So I’m quite fond of baking and then devouring testing the results. However, making baked goods like cookies, cupcakes, muffins, and breads all the time isn’t exactly ideal for achieving a toned physique. To avoid the onset of lots of pounds, I like to swap some of the bad in recipes for better alternatives. Butter is a the main ingredient I usually swap out (or reduce).
I mostly use Greek yogurt and applesauce for butter substitutes, but I’ve used others in the past and hope to continue experimenting so I can make all the things and feel less guilty. For today’s post, I’ve compiled a list of five awesome ingredients that can be subbed for all, or at least part, of the butter in recipes. Since baking is a bit more tricky than other forms of cooking (chemistry comes into play to make things rise or get to the right texture), not all substitutes work perfectly to replace butter in recipes. That’s why it’s important to follow the right measurements to ensure the lack of crappiness in your baked goods results.
When you sub ingredients like Greek yogurt, applesauce, avocado, banana, and canola oil for butter, you may not always get the best results by doing a 1:1 ratio. However, you’ll notice below that most substitutes can produce great results by keeping half the butter that the recipe calls for and then using half of whatever substitute you choose. It’s a great way to cut the unhealthy nutrition facts of butter (hellooooo, saturated fat).
This is by far my favorite butter substitute – probably because it’s the one ingredient on this whole list that I always have on hand. For every 1 cup of butter that your recipe calls for, use 1/4 cup of plain Greek yogurt and 1/2 cup of butter. Beware: you don’t want to put too much Greek yogurt in a baked good because it’s so full of moisture (typically, you won’t want to exceed more than 1 cup total in a recipe). If you put too much, your baked good can get soggy – believe me…I learned this the hard way as I experimented with Greek yogurt pancakes.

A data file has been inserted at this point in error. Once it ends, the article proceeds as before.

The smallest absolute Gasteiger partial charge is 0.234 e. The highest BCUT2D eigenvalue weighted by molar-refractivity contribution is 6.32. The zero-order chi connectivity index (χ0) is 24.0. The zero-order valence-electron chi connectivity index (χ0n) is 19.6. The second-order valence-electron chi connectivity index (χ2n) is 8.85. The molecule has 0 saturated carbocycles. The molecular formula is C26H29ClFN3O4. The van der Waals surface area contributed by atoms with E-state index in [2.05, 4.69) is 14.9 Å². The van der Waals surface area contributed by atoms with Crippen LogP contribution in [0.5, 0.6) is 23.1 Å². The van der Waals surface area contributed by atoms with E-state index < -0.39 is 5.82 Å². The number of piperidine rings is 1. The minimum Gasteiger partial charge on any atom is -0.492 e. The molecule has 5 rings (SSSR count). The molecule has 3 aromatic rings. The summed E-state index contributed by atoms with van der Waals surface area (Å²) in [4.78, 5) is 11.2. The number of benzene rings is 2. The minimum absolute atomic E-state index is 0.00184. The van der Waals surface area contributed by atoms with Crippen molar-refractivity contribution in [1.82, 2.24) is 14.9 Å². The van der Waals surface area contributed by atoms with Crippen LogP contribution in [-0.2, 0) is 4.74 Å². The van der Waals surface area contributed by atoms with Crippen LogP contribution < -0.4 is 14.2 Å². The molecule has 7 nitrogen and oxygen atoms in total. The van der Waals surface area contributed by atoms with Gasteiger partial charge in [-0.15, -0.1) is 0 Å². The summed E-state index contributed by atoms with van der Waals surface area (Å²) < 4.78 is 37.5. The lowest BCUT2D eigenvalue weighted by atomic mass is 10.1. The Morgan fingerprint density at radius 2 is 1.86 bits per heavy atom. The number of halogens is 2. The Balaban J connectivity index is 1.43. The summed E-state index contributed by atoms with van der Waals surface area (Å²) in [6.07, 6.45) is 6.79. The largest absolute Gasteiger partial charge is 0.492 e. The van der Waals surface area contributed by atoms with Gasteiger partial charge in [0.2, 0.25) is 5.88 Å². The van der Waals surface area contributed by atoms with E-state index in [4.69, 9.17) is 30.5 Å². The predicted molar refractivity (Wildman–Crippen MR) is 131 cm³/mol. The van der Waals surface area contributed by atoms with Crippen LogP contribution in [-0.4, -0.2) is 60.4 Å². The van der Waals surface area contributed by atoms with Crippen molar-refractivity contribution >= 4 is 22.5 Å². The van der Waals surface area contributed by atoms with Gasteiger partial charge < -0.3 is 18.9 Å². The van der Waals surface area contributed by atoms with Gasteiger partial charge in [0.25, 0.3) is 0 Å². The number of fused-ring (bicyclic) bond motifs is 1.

And this is my second favorite butter substitute for baking. For every 1 cup of butter in a recipe, use 1/2 cup unsweetened apple sauce and 1/2 cup of butter. You can typically replace all of the butter for a 1:1 ration, but your results will be much denser, which is why I recommend just doing half and half. Using applesauce could potentially make your food more moist, but I haven’t noticed this too much.
Recipes to try: almond oatmeal cookies
I’m super pumped to try this substitute out. The reason I haven’t tried this yet is because avocados are a bit more pricey than the other items on this list, but I love the idea because I’m obsessed with avocado; therefore, it will happen soon. For every 1 cup of butter, substitute 1/2 cup mashed avocado and 1/2 cup of butter. Using avocado instead of butter should produce softer and chewier goods. If you do a 1:1 ratio, you’ll probably end up with flatter results. Just know that avocado may tint your food a bit green. Also, if you’re doing this sub for a cake recipe, you may need to decrease the oven temperature and increase the time – keep watch so you don’t overcook it!
Works well for: cookies and cakes
I’ve tried this out a few times for cookie recipes, and it wasn’t too shabby. For every 1 cup of butter, use 1/2 cup of ripe mashed banana plus 1/2 cup of butter. Using banana instead of butter typically makes your baked goods pretty dense – don’t use this sub if you want fluffy results (aka cake). You may need to reduce the cooking time if you use banana, since it is so dense. Also, only use banana if you’re okay with banana flavor being all up in your food.
I know what you’re thinking: replace butter with oil? How is that healthier? I was skeptical at first too, people. Although canola oil has more calories, it has less of the bad stuff – saturated fat, cholesterol, and sodium. To replace butter with canola oil, use 1/2 cup of canola oil plus 1/2 cup of butter for every 1 cup of butter. Oil doesn’t always translate perfectly as a butter substitute, which is why this also uses half the butter that is called for in the recipe. Using canola oil works especially well for replacing melted butter.
Do you have any go-to healthier substitutes for baking or cooking in general?
Have you tried any of these substitutes on the list?